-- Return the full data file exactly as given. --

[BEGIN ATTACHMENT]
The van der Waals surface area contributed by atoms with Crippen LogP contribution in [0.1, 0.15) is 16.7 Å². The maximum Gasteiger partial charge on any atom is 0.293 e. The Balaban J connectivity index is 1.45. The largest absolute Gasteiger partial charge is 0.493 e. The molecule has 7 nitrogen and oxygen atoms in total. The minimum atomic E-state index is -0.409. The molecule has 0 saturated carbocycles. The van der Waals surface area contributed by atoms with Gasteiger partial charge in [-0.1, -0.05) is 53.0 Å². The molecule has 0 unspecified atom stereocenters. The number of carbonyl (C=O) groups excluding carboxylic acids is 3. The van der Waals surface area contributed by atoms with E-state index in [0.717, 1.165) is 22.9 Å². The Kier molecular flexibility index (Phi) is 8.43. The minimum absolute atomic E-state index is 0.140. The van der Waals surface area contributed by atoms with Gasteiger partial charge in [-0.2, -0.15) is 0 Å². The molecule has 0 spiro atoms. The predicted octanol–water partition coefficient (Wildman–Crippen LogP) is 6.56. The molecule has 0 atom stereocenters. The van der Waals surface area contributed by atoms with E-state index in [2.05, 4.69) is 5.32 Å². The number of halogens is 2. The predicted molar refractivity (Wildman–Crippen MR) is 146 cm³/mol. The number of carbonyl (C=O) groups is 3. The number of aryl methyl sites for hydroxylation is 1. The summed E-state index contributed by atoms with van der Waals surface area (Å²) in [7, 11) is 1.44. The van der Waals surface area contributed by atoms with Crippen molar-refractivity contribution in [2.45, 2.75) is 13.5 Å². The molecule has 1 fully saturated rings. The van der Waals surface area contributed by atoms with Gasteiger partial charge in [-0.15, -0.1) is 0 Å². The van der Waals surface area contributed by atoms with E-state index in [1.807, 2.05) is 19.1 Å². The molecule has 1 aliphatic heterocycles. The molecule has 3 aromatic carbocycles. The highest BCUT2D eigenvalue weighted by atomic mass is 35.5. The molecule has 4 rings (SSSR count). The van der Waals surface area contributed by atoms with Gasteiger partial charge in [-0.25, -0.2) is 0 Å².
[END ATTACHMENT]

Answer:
The van der Waals surface area contributed by atoms with Crippen LogP contribution in [0.1, 0.15) is 16.7 Å². The maximum Gasteiger partial charge on any atom is 0.293 e. The Balaban J connectivity index is 1.45. The largest absolute Gasteiger partial charge is 0.493 e. The molecule has 7 nitrogen and oxygen atoms in total. The minimum atomic E-state index is -0.409. The molecule has 0 saturated carbocycles. The van der Waals surface area contributed by atoms with Gasteiger partial charge in [-0.1, -0.05) is 53.0 Å². The molecule has 0 unspecified atom stereocenters. The number of carbonyl (C=O) groups excluding carboxylic acids is 3. The van der Waals surface area contributed by atoms with E-state index in [0.717, 1.165) is 22.9 Å². The Kier molecular flexibility index (Phi) is 8.43. The minimum absolute atomic E-state index is 0.140. The van der Waals surface area contributed by atoms with Gasteiger partial charge in [-0.2, -0.15) is 0 Å². The molecule has 0 spiro atoms. The predicted octanol–water partition coefficient (Wildman–Crippen LogP) is 6.56. The molecule has 0 atom stereocenters. The van der Waals surface area contributed by atoms with E-state index in [2.05, 4.69) is 5.32 Å². The number of halogens is 2. The predicted molar refractivity (Wildman–Crippen MR) is 146 cm³/mol. The number of carbonyl (C=O) groups is 3. The number of aryl methyl sites for hydroxylation is 1. The summed E-state index contributed by atoms with van der Waals surface area (Å²) in [7, 11) is 1.44. The van der Waals surface area contributed by atoms with Crippen molar-refractivity contribution in [2.45, 2.75) is 13.5 Å². The molecule has 1 fully saturated rings. The van der Waals surface area contributed by atoms with Gasteiger partial charge in [-0.15, -0.1) is 0 Å². The van der Waals surface area contributed by atoms with E-state index in [1.807, 2.05) is 19.1 Å². The molecule has 1 aliphatic heterocycles. The molecule has 3 aromatic carbocycles. The highest BCUT2D eigenvalue weighted by atomic mass is 35.5. The molecule has 4 rings (SSSR count). The van der Waals surface area contributed by atoms with Gasteiger partial charge in [-0.25, -0.2) is 0 Å².